Petitioner testified that it enjoys tax exempt status for federal income tax purposes and that this status has never been challenged by the IRS since Petitioner organized in the State of Utah approximately 19 years ago. Petitioner presented a copy of letter from the IRS dated XXXXX, which letter determined that Petitioner "is to be treated as a church for tax purposes." Petitioner noted that cases in which the tax exempt status of the XXXXX was denied involved taxes prior to XXXXX. See XXXXX v. United States, 412 F.2d 1197 (Ct. C1. 1969); XXXXX v. Com., 83 T.C. 381 (Tax Ct. 1984), aff'd 823 F.2d 1310 (9th Cir. 1987). Petitioner stated that in these cases the denial was based on the grounds of a benefit inuring to private individuals, that subsequent changes have occurred in the structural organization of the XXXXX, and that the inurement problem no longer exists.
In Walz v. Com., 397 U.S. 664 (1970), the court held that granting an ad valorem property tax exemption to an entanglement with religion. Shortly thereafter in Lemon v. Rurtzman, 403 U.S. 602 (1971), the court held that a New York statute which favored parochial schools was excessive government entanglement in religion and, therefore, unconstitutional.
Most recently, the Supreme Court in the Corporation of the Presiding Bishop v. Amos, 55 U.S.L.W. 5005 (1971), held that the excessive government entanglement standard which was first established in Walz would be further expanded to include employment discrimination suits. The Amos decision authorized religious organizations to require employees in church owned, nonprofit business, to meet certain standards set by the church. The Court reversed the district court holding that the district court's efforts to distinguish religious from nonreligious purposes through an examination of the religion's tenets, rituals, and administration, was an improper exercise of governmental power because it was excessive government entanglement in religion. The court reiterated the need for separation between church and state and sought to avoid "the kind of intrusive inquiry into religious belief that the district court engaged in this case." Amos, 55 U.S.L.W. at 5009.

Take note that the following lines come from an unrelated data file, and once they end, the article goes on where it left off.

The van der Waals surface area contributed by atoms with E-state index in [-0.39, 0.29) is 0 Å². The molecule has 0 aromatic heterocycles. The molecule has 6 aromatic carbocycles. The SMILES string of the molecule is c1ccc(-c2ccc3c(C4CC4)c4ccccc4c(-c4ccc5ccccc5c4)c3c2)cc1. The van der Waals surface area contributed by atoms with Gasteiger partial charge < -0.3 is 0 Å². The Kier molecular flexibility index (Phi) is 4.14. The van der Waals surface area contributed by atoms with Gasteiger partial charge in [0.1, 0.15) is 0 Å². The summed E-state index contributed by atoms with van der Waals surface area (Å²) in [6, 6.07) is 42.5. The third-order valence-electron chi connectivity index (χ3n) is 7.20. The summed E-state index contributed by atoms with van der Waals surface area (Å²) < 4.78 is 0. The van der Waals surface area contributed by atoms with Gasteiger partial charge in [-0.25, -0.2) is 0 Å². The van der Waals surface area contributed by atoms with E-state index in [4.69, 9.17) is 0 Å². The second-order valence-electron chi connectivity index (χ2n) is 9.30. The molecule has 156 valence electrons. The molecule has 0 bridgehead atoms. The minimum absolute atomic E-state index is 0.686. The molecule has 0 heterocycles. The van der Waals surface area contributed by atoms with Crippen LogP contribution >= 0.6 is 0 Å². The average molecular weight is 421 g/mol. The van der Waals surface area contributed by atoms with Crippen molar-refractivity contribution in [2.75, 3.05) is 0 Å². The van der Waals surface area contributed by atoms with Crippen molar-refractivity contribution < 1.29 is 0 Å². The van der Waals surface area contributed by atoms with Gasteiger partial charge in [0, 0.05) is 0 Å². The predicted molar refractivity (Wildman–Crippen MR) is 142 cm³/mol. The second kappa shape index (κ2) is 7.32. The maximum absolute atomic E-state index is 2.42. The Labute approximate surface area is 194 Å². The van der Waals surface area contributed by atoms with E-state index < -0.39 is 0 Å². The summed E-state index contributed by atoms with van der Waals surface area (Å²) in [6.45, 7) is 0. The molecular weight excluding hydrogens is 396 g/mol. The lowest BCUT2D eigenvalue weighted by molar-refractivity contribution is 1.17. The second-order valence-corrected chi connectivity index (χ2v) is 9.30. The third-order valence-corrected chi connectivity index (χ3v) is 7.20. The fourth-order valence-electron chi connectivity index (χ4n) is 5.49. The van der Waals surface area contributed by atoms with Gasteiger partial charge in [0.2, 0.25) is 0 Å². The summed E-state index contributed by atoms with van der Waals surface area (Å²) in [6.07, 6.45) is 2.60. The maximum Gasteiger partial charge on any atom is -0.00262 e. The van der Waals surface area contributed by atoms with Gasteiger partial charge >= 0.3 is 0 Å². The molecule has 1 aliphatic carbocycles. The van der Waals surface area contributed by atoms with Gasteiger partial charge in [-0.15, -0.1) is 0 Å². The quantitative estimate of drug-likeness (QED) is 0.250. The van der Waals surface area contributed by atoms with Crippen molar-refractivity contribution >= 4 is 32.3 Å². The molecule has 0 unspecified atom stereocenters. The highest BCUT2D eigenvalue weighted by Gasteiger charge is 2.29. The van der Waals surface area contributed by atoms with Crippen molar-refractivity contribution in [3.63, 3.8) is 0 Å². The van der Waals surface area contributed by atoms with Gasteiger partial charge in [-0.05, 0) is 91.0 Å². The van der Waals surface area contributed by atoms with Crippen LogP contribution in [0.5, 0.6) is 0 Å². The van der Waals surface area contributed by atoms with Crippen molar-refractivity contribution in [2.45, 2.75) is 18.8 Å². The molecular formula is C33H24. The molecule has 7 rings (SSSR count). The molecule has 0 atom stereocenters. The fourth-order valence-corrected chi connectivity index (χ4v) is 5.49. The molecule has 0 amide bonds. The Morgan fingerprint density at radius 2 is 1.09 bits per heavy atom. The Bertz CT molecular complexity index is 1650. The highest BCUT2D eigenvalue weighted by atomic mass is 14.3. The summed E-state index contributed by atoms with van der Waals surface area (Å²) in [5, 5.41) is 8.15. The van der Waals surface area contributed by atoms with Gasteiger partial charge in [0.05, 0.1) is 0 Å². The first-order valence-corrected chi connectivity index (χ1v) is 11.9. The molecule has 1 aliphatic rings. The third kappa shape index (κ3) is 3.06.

Concurring, XXXXX analyzed the potential chilling effect on religion from the government's attempt to determine whether or not an activity carried out by a church is religious or not religious in character. This substantial potential for chilling religious activity makes inappropriate a case-by-case determination of the character of a nonprofit organization, and justifies a categorical exemption for nonprofit activities.
. . . then while every nonprofit activity may not be operated for religious purposes, the likelihood that many are makes a categorical rule a suitable means to avoid chilling the exercise of religion. Id. at 5010 (Brennan J., concurring). Based on Petitioner's nonprofit status in the State of Utah, Petitioner's current tax exempt status with the IRS, and using the guidelines set forth in Amos, the Tax Commission hereby finds Petitioner to be a religious institution for the purpose of Utah Code Ann. §59-12-104(8) (1953) and finds that Petitioner qualifies for sales and use tax exemption on sales made to and by Petitioner in the conduct of Petitioner's regular religious functions and activities.
DECISION AND ORDER
Based on the foregoing, the Utah State Tax Commission hereby reinstates institutional clearance No. XXXXX retroactive to XXXXX. The Auditing Division is hereby ordered to adjust its records in accordance with this decision.
DATED this 14 June, 1988.
BY ORDER OF THE STATE TAX COMMISSION OF UTAH.
R. H. Hansen Roger O. Tew
Joe B. Pacheco G. Blaine Davis